The Great Loopers Chapter 16. The Little Things

“You could have drama, or it could be boring. Anything can happen.”

From the log book on Friday September 1, 2017. Written by the XO.

9:40 AM Left Harsens Island
4:40 PM Arrived Port Huron, Michigan, River St. Marina.
1,123 to 1,158=35 miles.

It only took two days to wrench ourselves away from Harsens Island. Any longer and I would have become a permanent resident. Because that’s what the place does to people.
We cruised north up the St. Clair River, half of which is Canada, that is, the international border runs along the middle of the river. It’s okay to cross the border in your boat because you’re not considered an illegal alien until you physically touch Canadian soil. As you can see from the log book, it took us 7 hours to go only 35 miles.
“Why so long?” you ask. It’s because we were fighting against a 3 knot current the whole way. Through some of the skinnier sections, the current increased to 4, sometimes 5 knots. It’s what the St. Claire River does.
On perfectly flat calm water, Ginger Lee does 7 to 8 knots at her engines “sweet spot” of 1600 RPM. Do the math; we were crawling. No, wait, crawling is faster. People strolling along the shoreline were passing us. I don’t wanna even think about the skull numbing boredom.
Yes, I know, the scenery is gorgeous, we’re outside and not toiling away at our job, and we are boating. All true, but after several hours of swimming upstream, what we found endearing and charming got old and stale pretty darn fast.

We would occasionally drift into Canadian waters. After getting wicked waked by a Canadian police boat, I decided we should fly a “courtesy flag” which I fashioned from materials at hand.

When we docked in Port Huron, Michigan, we knew full well what we were getting ourselves into.

Our irrepressible friends Michele and Dale. Proud residents of Port Huron.
Dinner party at their home.

Have you noticed how the pictures are fuzzy and out of focus? It’s like my brain after two crazy days in Port Huron. Really, we barely escaped with our lives!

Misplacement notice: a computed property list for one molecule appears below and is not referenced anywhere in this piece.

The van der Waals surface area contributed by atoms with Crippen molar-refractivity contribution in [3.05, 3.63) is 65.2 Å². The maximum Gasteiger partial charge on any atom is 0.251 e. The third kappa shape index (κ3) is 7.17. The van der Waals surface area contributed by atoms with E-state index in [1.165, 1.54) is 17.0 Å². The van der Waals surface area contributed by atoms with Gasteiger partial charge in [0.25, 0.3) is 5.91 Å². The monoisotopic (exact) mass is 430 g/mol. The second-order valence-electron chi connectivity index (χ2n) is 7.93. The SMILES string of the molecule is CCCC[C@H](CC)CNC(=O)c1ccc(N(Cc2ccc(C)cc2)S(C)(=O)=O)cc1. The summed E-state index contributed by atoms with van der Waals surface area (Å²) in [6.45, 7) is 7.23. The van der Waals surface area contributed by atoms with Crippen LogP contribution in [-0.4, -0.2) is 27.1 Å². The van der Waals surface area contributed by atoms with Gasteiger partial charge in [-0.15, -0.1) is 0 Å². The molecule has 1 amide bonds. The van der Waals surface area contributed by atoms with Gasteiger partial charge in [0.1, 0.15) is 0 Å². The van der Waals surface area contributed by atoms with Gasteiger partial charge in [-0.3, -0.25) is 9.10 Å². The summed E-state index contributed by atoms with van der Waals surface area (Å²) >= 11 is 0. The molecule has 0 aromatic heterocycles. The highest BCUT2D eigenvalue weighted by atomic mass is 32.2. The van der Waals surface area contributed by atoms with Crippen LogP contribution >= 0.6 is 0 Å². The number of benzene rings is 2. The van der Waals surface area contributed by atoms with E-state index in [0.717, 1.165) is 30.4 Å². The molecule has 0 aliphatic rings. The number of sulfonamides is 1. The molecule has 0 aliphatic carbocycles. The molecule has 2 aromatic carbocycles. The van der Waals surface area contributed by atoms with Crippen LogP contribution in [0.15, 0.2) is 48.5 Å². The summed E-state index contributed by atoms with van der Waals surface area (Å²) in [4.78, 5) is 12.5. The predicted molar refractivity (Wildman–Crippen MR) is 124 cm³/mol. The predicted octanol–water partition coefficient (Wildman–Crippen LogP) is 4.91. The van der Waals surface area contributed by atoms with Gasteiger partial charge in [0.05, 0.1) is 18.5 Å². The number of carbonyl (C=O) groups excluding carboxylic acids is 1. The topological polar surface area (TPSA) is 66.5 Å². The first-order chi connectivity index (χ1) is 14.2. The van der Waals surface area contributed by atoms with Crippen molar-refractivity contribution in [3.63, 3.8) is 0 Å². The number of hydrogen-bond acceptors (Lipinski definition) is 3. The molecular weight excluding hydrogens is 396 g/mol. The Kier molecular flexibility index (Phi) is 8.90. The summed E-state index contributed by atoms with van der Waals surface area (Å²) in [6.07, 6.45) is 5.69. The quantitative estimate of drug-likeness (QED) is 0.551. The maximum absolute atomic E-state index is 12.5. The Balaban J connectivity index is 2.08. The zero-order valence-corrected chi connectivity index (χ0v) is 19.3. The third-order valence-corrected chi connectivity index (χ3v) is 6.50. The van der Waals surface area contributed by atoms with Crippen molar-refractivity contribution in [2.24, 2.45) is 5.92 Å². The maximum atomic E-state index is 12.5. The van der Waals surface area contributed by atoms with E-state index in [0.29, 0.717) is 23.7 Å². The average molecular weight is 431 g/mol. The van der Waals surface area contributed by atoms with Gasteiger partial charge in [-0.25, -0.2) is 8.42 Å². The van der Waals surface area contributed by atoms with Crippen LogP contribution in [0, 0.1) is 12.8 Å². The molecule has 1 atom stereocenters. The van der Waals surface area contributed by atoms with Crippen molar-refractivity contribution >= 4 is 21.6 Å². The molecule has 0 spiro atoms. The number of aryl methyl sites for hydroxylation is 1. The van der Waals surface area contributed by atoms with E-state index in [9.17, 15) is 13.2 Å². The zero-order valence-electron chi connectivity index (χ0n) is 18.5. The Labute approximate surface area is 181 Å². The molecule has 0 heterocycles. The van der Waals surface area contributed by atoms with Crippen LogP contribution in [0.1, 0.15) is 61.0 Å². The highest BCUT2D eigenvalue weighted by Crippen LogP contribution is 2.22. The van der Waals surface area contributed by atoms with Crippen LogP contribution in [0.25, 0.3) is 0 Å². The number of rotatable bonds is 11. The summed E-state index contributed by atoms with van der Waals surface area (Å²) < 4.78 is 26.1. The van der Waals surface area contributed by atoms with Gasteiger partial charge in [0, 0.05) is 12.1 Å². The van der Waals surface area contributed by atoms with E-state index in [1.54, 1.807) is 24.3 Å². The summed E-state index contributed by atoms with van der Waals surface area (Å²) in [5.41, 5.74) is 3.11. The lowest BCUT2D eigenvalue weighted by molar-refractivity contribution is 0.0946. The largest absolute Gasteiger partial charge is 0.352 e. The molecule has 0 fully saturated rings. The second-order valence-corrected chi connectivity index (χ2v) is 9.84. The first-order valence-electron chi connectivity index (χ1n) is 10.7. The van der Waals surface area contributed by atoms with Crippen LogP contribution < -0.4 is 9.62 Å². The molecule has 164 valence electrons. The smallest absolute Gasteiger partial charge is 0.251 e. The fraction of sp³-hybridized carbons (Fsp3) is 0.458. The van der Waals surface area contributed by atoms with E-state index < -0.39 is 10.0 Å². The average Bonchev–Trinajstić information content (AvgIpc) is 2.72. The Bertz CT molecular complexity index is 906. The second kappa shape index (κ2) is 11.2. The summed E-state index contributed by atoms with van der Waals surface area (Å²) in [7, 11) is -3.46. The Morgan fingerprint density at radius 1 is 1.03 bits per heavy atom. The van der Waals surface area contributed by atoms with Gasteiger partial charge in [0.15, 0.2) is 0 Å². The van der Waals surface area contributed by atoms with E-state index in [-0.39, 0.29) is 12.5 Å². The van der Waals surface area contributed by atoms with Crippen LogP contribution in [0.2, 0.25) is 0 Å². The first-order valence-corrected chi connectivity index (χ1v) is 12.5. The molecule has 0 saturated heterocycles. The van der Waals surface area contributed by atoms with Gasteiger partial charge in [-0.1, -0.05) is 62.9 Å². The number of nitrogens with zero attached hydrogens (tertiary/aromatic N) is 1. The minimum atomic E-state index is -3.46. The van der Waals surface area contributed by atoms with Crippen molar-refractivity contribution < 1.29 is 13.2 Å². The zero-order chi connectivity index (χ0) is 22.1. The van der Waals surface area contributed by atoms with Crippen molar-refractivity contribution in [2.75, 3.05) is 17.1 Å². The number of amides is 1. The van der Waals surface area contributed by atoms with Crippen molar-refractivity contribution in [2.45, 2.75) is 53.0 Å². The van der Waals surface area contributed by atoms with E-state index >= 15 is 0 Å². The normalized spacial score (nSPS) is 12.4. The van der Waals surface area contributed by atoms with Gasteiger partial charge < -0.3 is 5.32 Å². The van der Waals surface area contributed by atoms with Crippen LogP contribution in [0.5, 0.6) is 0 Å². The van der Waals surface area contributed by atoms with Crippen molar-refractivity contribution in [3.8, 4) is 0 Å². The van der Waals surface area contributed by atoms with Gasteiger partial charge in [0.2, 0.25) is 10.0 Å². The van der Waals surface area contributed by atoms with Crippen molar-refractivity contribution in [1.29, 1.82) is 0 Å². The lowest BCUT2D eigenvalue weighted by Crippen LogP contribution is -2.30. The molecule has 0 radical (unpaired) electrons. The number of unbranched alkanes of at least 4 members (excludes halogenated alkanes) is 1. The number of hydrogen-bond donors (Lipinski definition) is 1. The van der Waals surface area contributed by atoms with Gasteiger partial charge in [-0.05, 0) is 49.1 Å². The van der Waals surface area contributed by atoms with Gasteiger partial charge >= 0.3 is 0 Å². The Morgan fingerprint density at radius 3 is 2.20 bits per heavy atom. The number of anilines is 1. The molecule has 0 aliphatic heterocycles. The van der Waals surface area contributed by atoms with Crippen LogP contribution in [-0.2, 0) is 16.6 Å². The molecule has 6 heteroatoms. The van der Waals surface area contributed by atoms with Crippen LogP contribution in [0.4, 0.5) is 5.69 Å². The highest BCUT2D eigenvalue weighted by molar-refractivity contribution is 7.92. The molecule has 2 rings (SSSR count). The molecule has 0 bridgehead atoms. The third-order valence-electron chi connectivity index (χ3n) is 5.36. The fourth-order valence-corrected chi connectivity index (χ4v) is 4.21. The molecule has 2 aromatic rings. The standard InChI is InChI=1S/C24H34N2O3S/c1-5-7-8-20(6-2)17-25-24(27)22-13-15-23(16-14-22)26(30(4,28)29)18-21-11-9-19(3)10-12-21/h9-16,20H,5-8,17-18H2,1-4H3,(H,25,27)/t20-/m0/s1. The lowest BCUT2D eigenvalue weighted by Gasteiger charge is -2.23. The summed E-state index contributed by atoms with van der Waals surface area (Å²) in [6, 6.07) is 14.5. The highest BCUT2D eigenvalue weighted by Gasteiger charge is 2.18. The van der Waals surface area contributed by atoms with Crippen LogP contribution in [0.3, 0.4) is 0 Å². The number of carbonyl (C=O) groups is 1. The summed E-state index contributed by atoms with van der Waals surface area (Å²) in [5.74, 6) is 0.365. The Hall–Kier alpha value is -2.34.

Some of the bullet points:
*The laundry monster was growling and it was the XO’s turn. Our friend Michele has a washer and dryer and she graciously offered the use of them, and even came by in her car for transport, a big deal for the XO and I, who envy loopers with boats large enough to have a washing machine on them. That was early afternoon. I didn’t see my wife until the next morning! Apparently, doing laundry involved a trip to the packey.
*After a dinner party at Dale and Michele’s place, the XO and I were riding back to the boat, when suddenly, I fell off my bike! I tried to say it was loose dirt but the XO wasn’t buying it. I was schnockered. Jeez, I hate when that happens. Contrary to popular belief, I don’t get drunk. Not since I retired from being a kick-ass, hell-raising, rock and roll mega star.
Sure, I like a cold beer on a hot day, I enjoy a glass of wine with dinner, and an occasional cocktail. I’m like Joe Sixpack. Just your average overachiever. Anyway, I was okay. Falling off a folding bike with little 20″ wheels is a breeze. You’re so low to the ground it’s more like rolling off the seat. We walked the rest of the way back to the boat with no further incidents.

Bascule bridge in Port Huron.

From the log book on Sunday September 3rd 2017. Written by the XO.
8:40 AM Left for the 9:00 bridges out of Port Huron.
12:09 @ the fuel dock, Lexington.

We fought our way north up the St. Claire River. I doubt if we were making 3 knots against the terrific current, especially under the Blue Water fixed bridge where the river is at its narrowest. But in less than a mile we were out of its grip and into Lake Huron. Our speed increased and the engines thrummed happily. I drew a straight line course to Lexington Harbor, Michigan.
It’s been a while since we’ve seen another Looper. The last time was way back in New York nearer to Connecticut. I remember this because it was the first time anyone had ever called me on the radio to request a slow pass. The name of the boat escapes me, but the hailing port was from North Carolina, home of America’s most courteous boaters.

In the background you can see the huge breakwater.
The Lexinton Harbor of Refuge has a pub! You must try the Rueben.
Lexington sunrise.